But the state also has a very vocal and active pro-life community, and Mike Huckabee could do surprisingly well. It’ll be interesting to see how Romney stacks up against McCain in the suburbs of Minneapolis-St. Paul, which are the fastest-growing areas in the state and are home to many of the new Republicans who are changing the electorate of this once heavily Democratic state.

Romney has a better shot in Missouri, er, “Missour-ah” to use local GOP dialect. The state will live up to its reputation as a fierce battleground and many of the rifts in the state GOP that were apparent during the 2006 battle over a stem-cell ballot initiative will be exposed. Moderates such as former Sen. John Danforth, who is backing McCain, supported the initiative. But many conservatives staunchly opposed it. Former Sen. Jim Talent, who could never really articulate a clear position on the issue, is a Romney ally, as is the Blunt family. If the “Rally to Romney” movement takes hold in here, he could edge McCain and take Missouri’s 58 delegates in this winner take-all contest. A repeat of Florida, where Huckabee stripped Romney of significant conservatives support, could happen.

Romney also needs to have a strong showing in Illinois, which awards 70 delegates by district. McCain is the favorite here, but former Speaker Dennis Hastert is doing all he can to knock down the maverick senator whom he has derided as an “unreliable” vote for the GOP. McCain is likely to take Chicago and the burbs, but it’ll be interesting to see who wins downstate. The southern part of the state might as well be in Dixie, which is also hosting a slew of elections on Super Tuesday.



Florida Electoral Map: McCain Swamps Romney in Miami; Hillary Wins Beauty Contest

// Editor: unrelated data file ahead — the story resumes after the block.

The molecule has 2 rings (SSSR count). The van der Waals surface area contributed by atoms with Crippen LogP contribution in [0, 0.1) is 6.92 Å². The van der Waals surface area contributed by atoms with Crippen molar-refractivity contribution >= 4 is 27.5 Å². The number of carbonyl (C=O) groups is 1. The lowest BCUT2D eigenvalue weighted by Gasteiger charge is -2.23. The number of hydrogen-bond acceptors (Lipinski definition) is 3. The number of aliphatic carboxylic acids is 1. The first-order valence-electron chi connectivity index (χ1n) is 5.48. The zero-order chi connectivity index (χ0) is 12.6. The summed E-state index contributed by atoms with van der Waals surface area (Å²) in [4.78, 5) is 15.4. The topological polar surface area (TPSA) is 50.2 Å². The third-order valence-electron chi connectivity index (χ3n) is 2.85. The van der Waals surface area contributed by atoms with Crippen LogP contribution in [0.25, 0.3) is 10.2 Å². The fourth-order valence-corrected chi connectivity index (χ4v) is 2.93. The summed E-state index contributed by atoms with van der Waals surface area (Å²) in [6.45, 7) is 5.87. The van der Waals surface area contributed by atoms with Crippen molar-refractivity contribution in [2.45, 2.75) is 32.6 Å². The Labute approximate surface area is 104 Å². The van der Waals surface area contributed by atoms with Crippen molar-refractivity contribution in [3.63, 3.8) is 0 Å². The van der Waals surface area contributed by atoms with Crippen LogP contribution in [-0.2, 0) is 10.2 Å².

John McCain beat Mitt Romney by eight points in Pinellas County and six points in Pasco County on his way to a statewide victory Tuesday. McCain’s wins in those two counties, which many analysts suggested would be a barometer of his overall success, pretty much mirrored his 36-31% win over Romney statewide (Map 2).

McCain won 45 of Florida’s 67 counties, which is a well-balanced rout. But more importantly, he posted victories in three crucial areas: He did well in the military-laden Panhandle, where he tied Mike Huckabee for Evangelicals. He also won most of the I-4 Corridor, including big victories in Hillsborough and Pinellas Counties.

But McCain dominated in Southeast Florida. He won Palm Beach County by 9,000 votes, Broward County by nearly 17,000 and Miami-Dade by a whoppin’ 35,000 (Map 3). According to CBS News exit polls reported by Politicos Jonathan Martin, McCain was buoyed by strong support in the Latino community, which cast half of its votes for him (Map 4).

Romney ran poorly with Latinos, although he did win 40 percent of conservatives and over a third of Evangelicals, which was the most of any candidate for both demographic groups. Romney also ran well in the retirement communities along the Gulf Coast, including Lee and Collier Counties. He swamped McCain by 12,000 votes in Duval County (Jacksonville), which I have to admit I don’t really understand (Map 5).

Rudy Giuliani won over a quarter of the vote and finished second in New York’s southern outpost of Miami-Dade, but it was not enough to push him above 15 percent statewide (Map 6). Interestingly, Mike Huckabee won four counties – Holmes, Washington, Gilchrest and Suwanee – but they were small, rural counties in the North, and the former Arkansas governor came in fourth (Map 7).